Program Schedule

1461
Testing of Cerebrospinal Fluid 1,3 Beta-D-Glucan for the Diagnosis of Fungal Meningitis Associated with Contaminated Methylprednisolone Injections

Session: Poster Abstract Session: Fungal Infections
Saturday, October 11, 2014
Room: The Pennsylvania Convention Center: IDExpo Hall BC
Posters
  • CSFBDG_finalposter.pdf (461.8 kB)
  • Background:

    The prompt diagnosis and treatment of fungal meningitis is critical, but culture is insensitive.  (1,3)-beta-D-glucan (BDG) is FDA-cleared for serologic diagnosis of invasive fungal disease.  (Fungitell assay, Associates of Cape Cod Incorporated).  However, BDG is not cleared for testing cerebrospinal fluid (CSF) and the appropriate cutoff is unknown.  We aim to validate the accuracy of CSF BDG for the diagnosis of fungal meningitis among patients exposed to contaminated methylprednisolone acetate (MPA).        

    Methods:

    A case-control study was conducted at St. Joseph Mercy Hospital and Vanderbilt University from November, 2013 February, 2014.  Patients were included if they received a contaminated MPA injection.  Cases were classified as probable or confirmed meningitis according to Centers for Disease Control and Prevention guidelines.  Controls were defined as persons exposed but not diagnosed with diseaseCSF BDG testing was performed according to the package insert for serum and validated using Clinical Laboratory Standards Institute procedures (MiraVista Diagnostics).

    Results:

    Of 233 patients, 45 had meningitis (28 confirmed), 53 had spinal/paraspinal infection (19 confirmed), and 135 did not develop disease.  The figure depicts CSF BDG results from those with confirmed meningitis, probable meningitis, and controls.  Using the manufacturer's cutoff (BDG ≥ 80 pg/mL), the sensitivity and specificity were 96% (95% CI 80-100%) and 93% (95% CI 87-97%) for confirmed meningitis and 84% (95% CI 70-93%) and 93% (95% CI 87-97%) for probable meningitis.  The Receiver Operating Characteristic analysis identified the optimal cutoff for confirmed meningitis to be ≥ 500 pg/mL (sensitivity 93% [95% CI 76-99%], specificity 100% [95% CI 97-100%]); for probable meningitis to be 66 pg/mL (sensitivity 91% [95% CI 79-98%],specificity 92% [95% CI 87-96%]).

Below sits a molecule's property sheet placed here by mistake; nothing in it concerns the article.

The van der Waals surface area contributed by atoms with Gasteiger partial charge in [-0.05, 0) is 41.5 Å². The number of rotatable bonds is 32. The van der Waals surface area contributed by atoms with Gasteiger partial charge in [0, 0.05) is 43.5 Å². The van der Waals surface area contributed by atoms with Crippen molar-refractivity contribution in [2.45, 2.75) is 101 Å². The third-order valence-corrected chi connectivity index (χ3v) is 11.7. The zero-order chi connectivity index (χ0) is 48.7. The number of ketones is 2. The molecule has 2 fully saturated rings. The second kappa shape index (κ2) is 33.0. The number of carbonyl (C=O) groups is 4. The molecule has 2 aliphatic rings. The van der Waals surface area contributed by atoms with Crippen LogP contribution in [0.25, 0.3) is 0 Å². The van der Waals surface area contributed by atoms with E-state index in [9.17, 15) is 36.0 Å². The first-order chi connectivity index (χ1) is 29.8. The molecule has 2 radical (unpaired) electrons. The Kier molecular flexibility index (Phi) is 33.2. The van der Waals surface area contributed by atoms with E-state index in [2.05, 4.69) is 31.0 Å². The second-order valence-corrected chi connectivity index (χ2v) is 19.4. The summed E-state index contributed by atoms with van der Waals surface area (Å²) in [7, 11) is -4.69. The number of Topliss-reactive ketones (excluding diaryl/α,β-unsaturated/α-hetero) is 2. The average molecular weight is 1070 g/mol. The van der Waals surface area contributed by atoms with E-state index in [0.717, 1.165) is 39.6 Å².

Conclusion:

    Our results suggest that CSF BDG is both a highly sensitive and specific test for diagnosis of fungal meningitis associated with contaminated MPA injections.  Further study is needed on the diagnostic utility of CSF BDG for other types of fungal meningitis.    

     - Description: IDWeek_BDG_figure.jpg

     

    Anurag Malani, MD1, Bonita Singal, MD, PhD2, Lawrence Wheat, MD3, Ola Al Sous, MD4, Theresa Summons, MLS5, Michelle Durkin, MS3 and April Pettit, MD, MPH6, (1)St. Joseph Mercy Health System, Ypsilanti, MI, (2)St. Joseph Mercy Hospital, Ann Arbor, MI, (3)MiraVista Diagnostics, Indianapolis, IN, (4)St. Joseph Mercy Hospital, Ypsilanti, MI, (5)Clinical, MiraVista Diagnostics, Indianapolis, IN, (6)Division of Infectious Diseases, Vanderbilt University, Nashville, TN

    Disclosures:

    A. Malani, None

    B. Singal, None

    L. Wheat, MiraVista Diagnostics: Employee, Salary

    O. Al Sous, None

    T. Summons, MiraVista Diagnostics: Employee, Salary

    M. Durkin, MiraVista Diagnostics: Employee, Salary

    A. Pettit, None

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